In the case of FIG. 1, the anchor plate 6 is traversed by the tendons 1 individually and these tendons are held against the external face of the plate 6 by grips 7 of any known type.

The plate 6 is securely fixed, by screw threads on its periphery, to a tube 8 which is applied on the end of the tube 5 and which is screw-threaded externally throughout its length. This external thread receives a nut 9 which transfers the pull in the tie to an annular bearing plate 10 and thence to the concrete forming part of the structure to which the end A of the tie is connected.

In order to protect the grips 7 and the ends of the tendons 1, the tube 8 is provided internally with a plug 32.

With the object of permitting an axial displacement of the tie, the latter is isolated from the concrete 11 by a tubular device 12 the variations in diameter of which correspond to the diameters of the tubes 3 and 5.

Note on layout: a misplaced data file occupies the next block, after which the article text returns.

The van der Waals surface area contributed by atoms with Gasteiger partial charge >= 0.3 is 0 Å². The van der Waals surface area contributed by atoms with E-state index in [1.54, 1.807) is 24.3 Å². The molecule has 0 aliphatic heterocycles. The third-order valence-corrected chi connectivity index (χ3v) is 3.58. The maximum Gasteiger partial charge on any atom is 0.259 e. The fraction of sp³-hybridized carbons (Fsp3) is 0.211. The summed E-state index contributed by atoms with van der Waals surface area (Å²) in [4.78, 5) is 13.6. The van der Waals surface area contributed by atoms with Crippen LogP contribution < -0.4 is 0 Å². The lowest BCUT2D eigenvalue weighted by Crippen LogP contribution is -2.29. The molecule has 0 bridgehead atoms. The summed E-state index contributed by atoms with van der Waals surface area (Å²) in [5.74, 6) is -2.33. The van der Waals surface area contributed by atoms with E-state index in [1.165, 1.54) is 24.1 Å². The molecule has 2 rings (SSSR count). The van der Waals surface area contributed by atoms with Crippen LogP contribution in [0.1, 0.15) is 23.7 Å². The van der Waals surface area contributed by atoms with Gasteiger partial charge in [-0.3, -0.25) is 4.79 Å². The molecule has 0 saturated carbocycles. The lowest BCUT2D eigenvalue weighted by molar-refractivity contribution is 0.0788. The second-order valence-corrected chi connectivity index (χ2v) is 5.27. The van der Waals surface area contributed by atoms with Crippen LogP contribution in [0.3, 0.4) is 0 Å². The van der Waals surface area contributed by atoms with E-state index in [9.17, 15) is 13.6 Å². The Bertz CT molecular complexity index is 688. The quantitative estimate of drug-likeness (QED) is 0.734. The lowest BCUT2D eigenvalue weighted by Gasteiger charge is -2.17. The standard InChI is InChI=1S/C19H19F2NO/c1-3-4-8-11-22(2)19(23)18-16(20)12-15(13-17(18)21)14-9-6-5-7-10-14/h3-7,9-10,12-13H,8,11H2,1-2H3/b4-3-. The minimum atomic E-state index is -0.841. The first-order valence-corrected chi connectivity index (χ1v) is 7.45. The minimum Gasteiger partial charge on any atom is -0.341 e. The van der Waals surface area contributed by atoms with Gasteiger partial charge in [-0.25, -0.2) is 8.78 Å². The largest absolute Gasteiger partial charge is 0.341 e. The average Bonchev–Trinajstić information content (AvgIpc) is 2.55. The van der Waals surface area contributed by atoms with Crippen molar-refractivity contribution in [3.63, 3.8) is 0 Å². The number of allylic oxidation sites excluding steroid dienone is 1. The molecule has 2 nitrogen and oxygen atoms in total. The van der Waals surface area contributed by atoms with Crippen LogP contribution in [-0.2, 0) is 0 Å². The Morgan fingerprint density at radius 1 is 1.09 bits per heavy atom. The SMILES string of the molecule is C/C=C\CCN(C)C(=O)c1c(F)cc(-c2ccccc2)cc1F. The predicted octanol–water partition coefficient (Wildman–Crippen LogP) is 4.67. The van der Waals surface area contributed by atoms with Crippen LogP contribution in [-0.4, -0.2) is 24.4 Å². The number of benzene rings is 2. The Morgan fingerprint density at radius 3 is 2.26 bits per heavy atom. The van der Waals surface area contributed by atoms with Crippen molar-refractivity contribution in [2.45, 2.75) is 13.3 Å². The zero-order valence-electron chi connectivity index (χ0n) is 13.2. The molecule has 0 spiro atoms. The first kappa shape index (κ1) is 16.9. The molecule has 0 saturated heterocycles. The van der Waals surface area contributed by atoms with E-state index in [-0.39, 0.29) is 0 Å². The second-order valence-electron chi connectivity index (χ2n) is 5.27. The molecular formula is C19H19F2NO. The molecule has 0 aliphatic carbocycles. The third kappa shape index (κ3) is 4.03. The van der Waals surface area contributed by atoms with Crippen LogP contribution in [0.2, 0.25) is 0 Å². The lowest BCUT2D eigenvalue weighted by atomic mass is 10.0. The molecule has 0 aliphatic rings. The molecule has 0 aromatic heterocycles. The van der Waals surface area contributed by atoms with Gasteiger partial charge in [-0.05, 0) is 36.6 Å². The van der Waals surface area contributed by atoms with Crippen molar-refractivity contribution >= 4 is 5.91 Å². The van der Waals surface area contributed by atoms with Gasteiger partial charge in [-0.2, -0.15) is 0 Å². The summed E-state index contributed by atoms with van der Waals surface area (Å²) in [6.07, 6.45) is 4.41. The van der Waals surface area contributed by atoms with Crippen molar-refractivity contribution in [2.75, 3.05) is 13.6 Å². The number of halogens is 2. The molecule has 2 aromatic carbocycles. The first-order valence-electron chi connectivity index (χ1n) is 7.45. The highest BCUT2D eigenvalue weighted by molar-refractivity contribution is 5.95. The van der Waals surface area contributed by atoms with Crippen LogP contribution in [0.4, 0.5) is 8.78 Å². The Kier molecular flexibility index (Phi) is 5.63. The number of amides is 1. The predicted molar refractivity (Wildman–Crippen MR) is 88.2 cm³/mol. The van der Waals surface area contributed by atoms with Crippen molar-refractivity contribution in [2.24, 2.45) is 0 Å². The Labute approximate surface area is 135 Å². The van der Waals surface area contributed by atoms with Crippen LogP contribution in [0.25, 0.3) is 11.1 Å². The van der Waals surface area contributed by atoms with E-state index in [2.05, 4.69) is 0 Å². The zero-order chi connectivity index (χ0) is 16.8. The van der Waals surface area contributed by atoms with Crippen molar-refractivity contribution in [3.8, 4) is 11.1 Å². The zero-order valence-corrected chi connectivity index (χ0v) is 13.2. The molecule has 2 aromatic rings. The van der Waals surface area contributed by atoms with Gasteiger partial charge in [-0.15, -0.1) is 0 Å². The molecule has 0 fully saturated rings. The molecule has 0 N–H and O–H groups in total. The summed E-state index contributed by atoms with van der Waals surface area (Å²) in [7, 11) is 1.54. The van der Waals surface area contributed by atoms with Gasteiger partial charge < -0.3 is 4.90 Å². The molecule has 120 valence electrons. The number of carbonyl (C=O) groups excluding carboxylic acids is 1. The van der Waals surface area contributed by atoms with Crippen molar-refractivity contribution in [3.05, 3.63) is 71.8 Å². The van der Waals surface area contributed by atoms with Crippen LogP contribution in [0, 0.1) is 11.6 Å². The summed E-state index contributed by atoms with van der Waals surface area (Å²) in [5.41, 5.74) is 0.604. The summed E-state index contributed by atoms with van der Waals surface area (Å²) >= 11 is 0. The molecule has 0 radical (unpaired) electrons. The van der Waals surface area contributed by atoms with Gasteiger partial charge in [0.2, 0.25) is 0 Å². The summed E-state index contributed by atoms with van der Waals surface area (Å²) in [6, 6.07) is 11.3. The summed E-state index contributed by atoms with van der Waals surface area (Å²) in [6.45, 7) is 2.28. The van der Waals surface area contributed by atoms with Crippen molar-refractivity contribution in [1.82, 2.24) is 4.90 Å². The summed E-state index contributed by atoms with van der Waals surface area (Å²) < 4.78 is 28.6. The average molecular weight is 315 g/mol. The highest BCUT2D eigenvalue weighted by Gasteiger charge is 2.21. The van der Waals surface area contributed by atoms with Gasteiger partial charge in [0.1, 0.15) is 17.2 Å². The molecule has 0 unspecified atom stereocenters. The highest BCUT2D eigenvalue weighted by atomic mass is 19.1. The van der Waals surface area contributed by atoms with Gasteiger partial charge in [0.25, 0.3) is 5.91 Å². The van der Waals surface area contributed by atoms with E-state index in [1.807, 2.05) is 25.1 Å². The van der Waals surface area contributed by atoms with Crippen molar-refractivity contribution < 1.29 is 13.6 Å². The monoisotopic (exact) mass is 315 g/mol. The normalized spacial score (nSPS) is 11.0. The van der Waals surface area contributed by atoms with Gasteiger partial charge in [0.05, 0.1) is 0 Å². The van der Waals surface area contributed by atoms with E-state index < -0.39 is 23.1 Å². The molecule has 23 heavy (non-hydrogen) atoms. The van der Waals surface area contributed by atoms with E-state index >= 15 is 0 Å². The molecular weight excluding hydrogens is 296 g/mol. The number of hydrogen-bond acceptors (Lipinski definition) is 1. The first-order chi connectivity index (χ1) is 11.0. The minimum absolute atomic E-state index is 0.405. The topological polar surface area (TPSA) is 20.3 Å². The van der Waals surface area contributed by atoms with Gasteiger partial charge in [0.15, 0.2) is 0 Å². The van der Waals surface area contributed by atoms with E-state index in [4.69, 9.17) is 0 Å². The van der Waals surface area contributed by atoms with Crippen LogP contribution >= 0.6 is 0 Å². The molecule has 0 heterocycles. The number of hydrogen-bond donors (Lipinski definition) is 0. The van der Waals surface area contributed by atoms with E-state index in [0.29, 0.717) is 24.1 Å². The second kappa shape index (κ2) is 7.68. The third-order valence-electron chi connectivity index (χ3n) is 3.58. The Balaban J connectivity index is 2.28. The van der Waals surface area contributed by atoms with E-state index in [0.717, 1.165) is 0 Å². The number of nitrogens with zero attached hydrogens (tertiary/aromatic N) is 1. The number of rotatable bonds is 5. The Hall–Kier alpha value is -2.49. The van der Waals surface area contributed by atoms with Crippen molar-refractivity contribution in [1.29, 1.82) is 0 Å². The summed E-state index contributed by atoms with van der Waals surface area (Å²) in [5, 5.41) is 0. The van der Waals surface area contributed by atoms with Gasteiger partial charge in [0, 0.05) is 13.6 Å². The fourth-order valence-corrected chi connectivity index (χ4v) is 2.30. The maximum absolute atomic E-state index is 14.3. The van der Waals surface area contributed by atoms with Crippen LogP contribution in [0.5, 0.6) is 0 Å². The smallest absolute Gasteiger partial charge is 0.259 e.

A sealing joint 13 prevents the penetration of water and foreign bodies into the gap comprised between the tubes 3 and 5 and the tubular device 12.

At the other end B of the tie, an annular bearing member 15 is welded to the end of the tube 5 and, against this member, rests an anchor plate 16 pierced with individual holes 17. These holes flair outwardly in order to receive individual anchoring wedges 18 for the tendons 1. As before, the assembly of tubes 3 and 5 is isolated from the concrete by a tubular device 30, which permits variations in the length of the tie in the concrete 19 forming another part of the structure to which the end B of the tie is connected.

The use of a tie in accordance with the invention will now be described with reference to FIG. 3 which shows schematically a bridge suspended by stays.

It is known that, in such bridges, the girder 20 forming the deck of the bridge is carried by at least one tower 21 by means of stays T1, T2... which are disposed parallel to one another on each side of the tower and have a fan-shaped arrangement.

In this example, the ends A of the stays are fixed to the tower and the ends B to the deck girder. This disposition may be reversed. It is also possible to arrange the end A in such a way as to permit in succession the first stressing and then the adjustment of the length of the stay at this same end, the end B then including a fixed anchorage.